Within recent months, there have been four mountain lion sightings on the campus of Humboldt State University, in urban Arcata. This past November our aunt was rousted from bed by the campus police, who warned her that there was a cougar in her back yard--hardly the creature's original territory.

Here is what the Department of Fish and Game says you can do if you encounter a mountain lion:

Never hike alone; keep children in sight of adults at all times.

If you encounter a mountain lion, pick up your small children.

Do not run.

Try to appear as large as possible by slowly waving your arms overhead.

Speak in a loud, firm voice and throw stones or branches, whatever is in reach without having to crouch.

Always face a lion, and if the lion attacks, fight back.

Do not approach a lion; try to avoid a confrontation by giving the animal a way to escape.

I would point out that you never see the cat that takes you down, because they strike from behind. That's where hiking with a companion is important.

Eureka/Fortuna/Hydes...
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4. Re: Attack by a mountain lion in Praire Creek Redwoods

I wouldn't worry about it too much. You have a greater chance of getting in a car wreck and dying on the drive up then by being eaten by a lion, But I bet you still get behind the wheel. Most the time you see a bear, lion, coyote, rattlesnake ect. they are trying to get away from you. I've hunted and hiked my whole life here and never even saw sign. Yes, they are out there but they are few and far between and 99/100 will do every thing in there power to avoid you.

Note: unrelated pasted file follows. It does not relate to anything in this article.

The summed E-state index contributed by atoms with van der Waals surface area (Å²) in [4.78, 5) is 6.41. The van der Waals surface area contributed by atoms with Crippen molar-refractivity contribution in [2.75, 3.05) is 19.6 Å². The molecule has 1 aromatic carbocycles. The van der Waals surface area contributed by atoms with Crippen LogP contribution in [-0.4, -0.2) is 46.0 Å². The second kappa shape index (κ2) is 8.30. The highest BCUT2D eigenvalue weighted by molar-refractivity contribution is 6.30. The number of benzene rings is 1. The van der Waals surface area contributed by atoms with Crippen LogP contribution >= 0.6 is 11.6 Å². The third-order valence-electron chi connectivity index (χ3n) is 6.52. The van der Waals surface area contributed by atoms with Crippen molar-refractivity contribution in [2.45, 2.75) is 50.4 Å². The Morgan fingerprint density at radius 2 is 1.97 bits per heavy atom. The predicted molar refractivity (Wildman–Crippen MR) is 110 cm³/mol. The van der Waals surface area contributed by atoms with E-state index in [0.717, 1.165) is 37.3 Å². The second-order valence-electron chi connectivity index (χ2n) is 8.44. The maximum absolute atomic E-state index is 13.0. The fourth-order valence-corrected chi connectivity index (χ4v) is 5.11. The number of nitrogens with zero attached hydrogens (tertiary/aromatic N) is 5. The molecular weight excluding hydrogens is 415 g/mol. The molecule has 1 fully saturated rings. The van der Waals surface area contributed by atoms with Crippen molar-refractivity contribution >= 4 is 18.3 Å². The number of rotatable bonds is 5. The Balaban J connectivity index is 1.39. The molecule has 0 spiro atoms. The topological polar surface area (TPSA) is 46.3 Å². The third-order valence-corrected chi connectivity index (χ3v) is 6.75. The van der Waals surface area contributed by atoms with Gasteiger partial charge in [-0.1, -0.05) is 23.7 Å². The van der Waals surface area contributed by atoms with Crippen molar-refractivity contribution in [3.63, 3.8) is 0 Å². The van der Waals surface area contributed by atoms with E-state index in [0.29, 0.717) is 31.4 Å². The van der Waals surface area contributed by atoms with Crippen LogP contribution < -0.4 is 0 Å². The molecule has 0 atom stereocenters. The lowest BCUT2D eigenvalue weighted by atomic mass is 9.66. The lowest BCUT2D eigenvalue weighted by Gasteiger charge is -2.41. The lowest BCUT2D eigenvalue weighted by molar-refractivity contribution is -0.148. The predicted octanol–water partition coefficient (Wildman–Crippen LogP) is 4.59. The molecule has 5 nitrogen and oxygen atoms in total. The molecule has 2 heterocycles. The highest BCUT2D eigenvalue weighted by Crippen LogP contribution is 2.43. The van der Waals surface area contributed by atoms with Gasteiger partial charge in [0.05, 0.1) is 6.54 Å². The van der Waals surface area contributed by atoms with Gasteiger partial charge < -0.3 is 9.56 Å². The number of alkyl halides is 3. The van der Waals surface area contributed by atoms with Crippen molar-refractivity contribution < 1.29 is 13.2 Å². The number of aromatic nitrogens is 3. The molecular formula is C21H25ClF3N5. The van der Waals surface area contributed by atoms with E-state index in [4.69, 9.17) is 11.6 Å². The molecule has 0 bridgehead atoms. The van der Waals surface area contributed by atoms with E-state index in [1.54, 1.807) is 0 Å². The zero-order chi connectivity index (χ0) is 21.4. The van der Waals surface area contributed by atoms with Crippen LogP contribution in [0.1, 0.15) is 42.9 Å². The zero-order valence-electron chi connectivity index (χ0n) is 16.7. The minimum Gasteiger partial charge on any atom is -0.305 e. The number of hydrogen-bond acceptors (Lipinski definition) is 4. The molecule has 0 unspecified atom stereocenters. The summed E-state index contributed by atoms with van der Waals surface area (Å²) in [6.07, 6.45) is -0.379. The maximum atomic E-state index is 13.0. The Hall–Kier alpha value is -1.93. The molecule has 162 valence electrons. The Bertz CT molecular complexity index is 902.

Uden, The...
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5. Re: Attack by a mountain lion in Praire Creek Redwoods

The article in the Inside Bay Area by John Driscoll even reached Europe and was discussed in the Dutch USA forums!!! So there's some impact. Glad about your posts, already put it on the Dutch forum.

Tet

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6. Re: Attack by a mountain lion in Praire Creek Redwoods

One thing I have done, that may or may not be helpful, is to wear a large external frame backpack, the kind that has a metal bar across the top above the actual pack. Since the lions attack from behind and go for the head and neck, this might (or might not) provide some protection. I've also carried a large fishing knife on my belt, and a big hiking pole, but have no idea if these would be useful in an attack. This is what I started doing after the mid-90s attacks in Cuyumaca Park near San Diego. One other thing I haven't done, but have seen on a TV program about man-eating tigers in the Sundarbans, is to wear a Halloween type mask (with eyes and a mouth) backwards on the back of your head, so that it looks like you have a face on the back of your head. You're probably far more likely to be ridiculed by fellow hikers than to ward off a lion doing this, but if it makes you safer, well there it is.